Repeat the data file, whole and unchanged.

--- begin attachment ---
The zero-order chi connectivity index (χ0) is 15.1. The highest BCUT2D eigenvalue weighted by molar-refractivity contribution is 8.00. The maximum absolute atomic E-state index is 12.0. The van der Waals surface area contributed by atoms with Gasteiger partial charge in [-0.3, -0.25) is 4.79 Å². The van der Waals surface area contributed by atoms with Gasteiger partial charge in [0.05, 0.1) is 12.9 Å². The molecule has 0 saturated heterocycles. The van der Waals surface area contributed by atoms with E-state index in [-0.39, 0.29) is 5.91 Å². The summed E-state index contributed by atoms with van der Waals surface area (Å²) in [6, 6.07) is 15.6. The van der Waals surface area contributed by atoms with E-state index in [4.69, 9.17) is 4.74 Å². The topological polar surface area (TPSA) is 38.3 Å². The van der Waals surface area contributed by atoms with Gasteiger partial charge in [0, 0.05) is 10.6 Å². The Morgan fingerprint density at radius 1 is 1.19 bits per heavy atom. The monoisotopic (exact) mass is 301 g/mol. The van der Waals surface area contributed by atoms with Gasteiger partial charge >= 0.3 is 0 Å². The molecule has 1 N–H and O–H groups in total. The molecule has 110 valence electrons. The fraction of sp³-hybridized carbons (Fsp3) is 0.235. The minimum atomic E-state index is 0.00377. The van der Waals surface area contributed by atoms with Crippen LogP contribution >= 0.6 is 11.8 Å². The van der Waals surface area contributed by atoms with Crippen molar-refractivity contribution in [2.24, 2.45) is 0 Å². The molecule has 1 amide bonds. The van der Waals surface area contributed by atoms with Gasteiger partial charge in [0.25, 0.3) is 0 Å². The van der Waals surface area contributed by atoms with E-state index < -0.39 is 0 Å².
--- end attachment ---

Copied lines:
The zero-order chi connectivity index (χ0) is 15.1. The highest BCUT2D eigenvalue weighted by molar-refractivity contribution is 8.00. The maximum absolute atomic E-state index is 12.0. The van der Waals surface area contributed by atoms with Gasteiger partial charge in [-0.3, -0.25) is 4.79 Å². The van der Waals surface area contributed by atoms with Gasteiger partial charge in [0.05, 0.1) is 12.9 Å². The molecule has 0 saturated heterocycles. The van der Waals surface area contributed by atoms with E-state index in [-0.39, 0.29) is 5.91 Å². The summed E-state index contributed by atoms with van der Waals surface area (Å²) in [6, 6.07) is 15.6. The van der Waals surface area contributed by atoms with E-state index in [4.69, 9.17) is 4.74 Å². The topological polar surface area (TPSA) is 38.3 Å². The van der Waals surface area contributed by atoms with Gasteiger partial charge in [0, 0.05) is 10.6 Å². The Morgan fingerprint density at radius 1 is 1.19 bits per heavy atom. The monoisotopic (exact) mass is 301 g/mol. The van der Waals surface area contributed by atoms with Gasteiger partial charge >= 0.3 is 0 Å². The molecule has 1 N–H and O–H groups in total. The molecule has 110 valence electrons. The fraction of sp³-hybridized carbons (Fsp3) is 0.235. The minimum atomic E-state index is 0.00377. The van der Waals surface area contributed by atoms with Crippen LogP contribution >= 0.6 is 11.8 Å². The van der Waals surface area contributed by atoms with Crippen molar-refractivity contribution in [2.24, 2.45) is 0 Å². The molecule has 1 amide bonds. The van der Waals surface area contributed by atoms with Gasteiger partial charge in [0.25, 0.3) is 0 Å². The van der Waals surface area contributed by atoms with E-state index < -0.39 is 0 Å².